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PrattTribune - Pratt, KS
  • Wind and weather make the news

  • A wind energy developer is disappointed; another continues efforts to build in the county. Farmers were talking about the weather, and doing something about it — cutting wheat earlier than perhaps ever in history.
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  • April
    On his third attempt, Lucus Kumberg gained a seat on the Pratt City Commission, ousting incumbent Vic Graf. Voter turnout was about 22 percent for the single-issue ballot.
    The Kansas Department of Transportation announced an upgrade to K-61 predicted to last most of the summer. During the two stages of construction, access was limited and the roadway was narrowed to one lane in each direction.
    Pratt Community College rescinded a resolution to renew its 3-mil capital outlay levy following a successful petition to place the question on the ballot.
    Indeck Energy terminated leases for land when the Pratt County Commission refused to meet demands to rewrite whole sections of a proposed zoning ordinance relating to wind energy projects.
    The county agreed to some changes to facilitate wind energy development by BP Wind Energy in the southeast part of the county
    The Pratt City Commission gave approval for the development of a city park at Fourth and Main streets and provided an initial assistance package worth about $14,000, along with the promise of bricks salvaged from the 2011 Main Street resurfacing project.
    May
    Pratt gained two new businesses early in May: Leroy's Bar and Grill, operated by Levi Murray in the former Veterans of Foreign Wars post home, which has been privately owned for several years, and Crossroads, a women's and men's clothing store owned by Terri Siroky, in the first location of her popular Simply Southwest store.
    Music man Bob Bitter retired as band director of Skyline Schools. He previously led the Pratt High band and is responsible for its moniker, "The Pride of South Central Kansas."
    Pratt Regional Medical Center created a "Citizens for Improvement of Pratt Regional Medical Center to advocate for a successful vote on a sales tax issue for renovation and new construction.
    The USD 382 Board of Education approved a $664,000 artificial turf project at Zerger Field.
    The Pratt County Commission signed agreements with Chesapeake Oil to lease property at the landfill and Pratt County Veterans Memorial Lake for horizontal oil drilling for $250 per acre and a 3/16 share of any producing oil well.
    County farmers began harvesting wheat in the third week of May, well before the usual second week of June. One of the mildest winters on record and the driest May since record keeping began caused the grain to mature early.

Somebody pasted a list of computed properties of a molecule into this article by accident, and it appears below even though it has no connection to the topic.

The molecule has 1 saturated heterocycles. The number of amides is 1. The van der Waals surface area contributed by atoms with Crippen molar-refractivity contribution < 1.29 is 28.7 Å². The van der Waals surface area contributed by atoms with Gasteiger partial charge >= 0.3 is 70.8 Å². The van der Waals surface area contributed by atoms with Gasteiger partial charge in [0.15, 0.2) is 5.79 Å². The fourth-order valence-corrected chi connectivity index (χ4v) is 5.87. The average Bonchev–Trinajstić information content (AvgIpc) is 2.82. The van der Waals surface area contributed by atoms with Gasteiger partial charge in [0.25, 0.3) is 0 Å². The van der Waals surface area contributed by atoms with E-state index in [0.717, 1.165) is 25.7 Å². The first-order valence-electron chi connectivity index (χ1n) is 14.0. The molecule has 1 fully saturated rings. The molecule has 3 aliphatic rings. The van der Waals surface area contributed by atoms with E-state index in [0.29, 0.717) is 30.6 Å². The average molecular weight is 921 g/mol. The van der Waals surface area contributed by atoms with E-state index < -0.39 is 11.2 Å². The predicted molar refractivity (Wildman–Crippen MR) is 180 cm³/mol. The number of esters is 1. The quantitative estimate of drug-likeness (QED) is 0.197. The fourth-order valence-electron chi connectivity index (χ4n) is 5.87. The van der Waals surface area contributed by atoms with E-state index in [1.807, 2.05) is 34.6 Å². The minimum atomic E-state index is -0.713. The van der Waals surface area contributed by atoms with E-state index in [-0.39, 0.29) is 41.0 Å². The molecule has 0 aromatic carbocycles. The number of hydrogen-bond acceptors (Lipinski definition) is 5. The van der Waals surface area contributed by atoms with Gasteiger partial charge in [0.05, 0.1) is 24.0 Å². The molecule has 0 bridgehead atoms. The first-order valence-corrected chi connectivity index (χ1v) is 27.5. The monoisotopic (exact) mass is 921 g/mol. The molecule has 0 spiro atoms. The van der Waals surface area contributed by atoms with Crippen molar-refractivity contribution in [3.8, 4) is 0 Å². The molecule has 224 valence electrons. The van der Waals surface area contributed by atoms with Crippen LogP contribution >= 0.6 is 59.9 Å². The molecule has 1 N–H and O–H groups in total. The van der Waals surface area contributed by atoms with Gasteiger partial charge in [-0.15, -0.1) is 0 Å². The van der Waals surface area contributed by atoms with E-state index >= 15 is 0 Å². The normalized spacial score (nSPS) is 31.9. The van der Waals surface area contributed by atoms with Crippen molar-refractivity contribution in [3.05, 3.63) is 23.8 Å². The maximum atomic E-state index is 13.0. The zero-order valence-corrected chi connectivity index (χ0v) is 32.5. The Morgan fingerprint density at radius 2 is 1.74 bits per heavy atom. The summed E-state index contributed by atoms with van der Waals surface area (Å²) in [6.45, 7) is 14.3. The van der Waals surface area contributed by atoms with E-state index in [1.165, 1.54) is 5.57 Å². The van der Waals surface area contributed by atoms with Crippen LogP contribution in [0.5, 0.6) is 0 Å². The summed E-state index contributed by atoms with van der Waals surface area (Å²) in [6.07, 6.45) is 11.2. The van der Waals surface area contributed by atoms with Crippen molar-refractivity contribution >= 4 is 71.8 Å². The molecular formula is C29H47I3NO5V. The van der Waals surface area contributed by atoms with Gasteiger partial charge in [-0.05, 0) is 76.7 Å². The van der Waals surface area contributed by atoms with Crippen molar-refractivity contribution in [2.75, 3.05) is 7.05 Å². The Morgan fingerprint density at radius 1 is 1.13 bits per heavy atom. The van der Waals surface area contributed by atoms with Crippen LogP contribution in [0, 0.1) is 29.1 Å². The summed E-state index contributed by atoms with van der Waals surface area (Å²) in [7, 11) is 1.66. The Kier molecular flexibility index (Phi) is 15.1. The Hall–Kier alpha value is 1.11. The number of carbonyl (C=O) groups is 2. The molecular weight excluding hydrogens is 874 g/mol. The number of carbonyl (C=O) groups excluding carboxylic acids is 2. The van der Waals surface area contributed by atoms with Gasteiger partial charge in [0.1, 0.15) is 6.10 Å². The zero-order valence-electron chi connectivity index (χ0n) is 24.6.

June
    Federal judges redrew the Kansas Congressional map when legislators failed to reach agreement. By their action, Pratt County was moved from its historic home in the predominantly rural Big First, currently represented in Washington, D.C., by Tim Huelskamp, to the Fourth District represented by Mike Pompeo.
    Page 2 of 2 - Boundaries for state senate and representatives' districts were also redrawn, a change that Rep. Mitch Holmes, R-St. John, termed "major surgery," instead of the tweaking he expected.
    Sloane Lewis, a graduate of Norwich High School and junior at Kansas University, was crowned Miss Kansas 2012.
    Pratt County law enforcement officers joined in an area-wide search for former county resident Robert Cook, who escaped June 16 from Winfield Correctional Facility, where he was serving 100 months for aggravated indecent solicitation of a child. Also missing from Winfield was Frank Crutchfield of Wichita. Cook was taken into custody without incident in Byers on June 25. Crutchfield was captured June 20 in Wichita.
    The United States Supreme Court upheld President Barack Obama's Affordable Health Care Act that will require most Americans to have health insurance or pay a penalty and extends cost-free preventive services, among other measures. Pratt Regional Medical Center anticipated little immediate impact to their operations, according to CEO Susan Page, the Kansas Academy of Family Physicians expressed its approval and Republican lawmakers took the opposite stance.
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